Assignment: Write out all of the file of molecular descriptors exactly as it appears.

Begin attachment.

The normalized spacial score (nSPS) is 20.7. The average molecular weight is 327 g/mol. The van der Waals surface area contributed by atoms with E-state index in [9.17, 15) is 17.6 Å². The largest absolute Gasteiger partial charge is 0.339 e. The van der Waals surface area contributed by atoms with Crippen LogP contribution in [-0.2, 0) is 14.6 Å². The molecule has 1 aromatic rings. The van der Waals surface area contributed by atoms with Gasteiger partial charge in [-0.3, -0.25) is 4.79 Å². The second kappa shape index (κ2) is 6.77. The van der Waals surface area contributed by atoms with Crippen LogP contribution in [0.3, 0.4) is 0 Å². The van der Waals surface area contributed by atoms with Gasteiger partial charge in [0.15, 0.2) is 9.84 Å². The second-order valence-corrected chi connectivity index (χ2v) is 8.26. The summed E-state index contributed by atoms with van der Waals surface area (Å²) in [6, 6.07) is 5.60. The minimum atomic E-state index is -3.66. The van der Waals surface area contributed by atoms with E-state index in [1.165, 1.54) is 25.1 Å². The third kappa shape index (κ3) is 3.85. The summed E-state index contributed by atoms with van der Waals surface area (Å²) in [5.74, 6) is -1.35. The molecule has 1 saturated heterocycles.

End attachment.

The normalized spacial score (nSPS) is 20.7. The average molecular weight is 327 g/mol. The van der Waals surface area contributed by atoms with E-state index in [9.17, 15) is 17.6 Å². The largest absolute Gasteiger partial charge is 0.339 e. The van der Waals surface area contributed by atoms with Crippen LogP contribution in [-0.2, 0) is 14.6 Å². The molecule has 1 aromatic rings. The van der Waals surface area contributed by atoms with Gasteiger partial charge in [-0.3, -0.25) is 4.79 Å². The second kappa shape index (κ2) is 6.77. The van der Waals surface area contributed by atoms with Crippen LogP contribution in [0.3, 0.4) is 0 Å². The van der Waals surface area contributed by atoms with Gasteiger partial charge in [0.15, 0.2) is 9.84 Å². The second-order valence-corrected chi connectivity index (χ2v) is 8.26. The summed E-state index contributed by atoms with van der Waals surface area (Å²) in [6, 6.07) is 5.60. The minimum atomic E-state index is -3.66. The van der Waals surface area contributed by atoms with E-state index in [1.165, 1.54) is 25.1 Å². The third kappa shape index (κ3) is 3.85. The summed E-state index contributed by atoms with van der Waals surface area (Å²) in [5.74, 6) is -1.35. The molecule has 1 saturated heterocycles.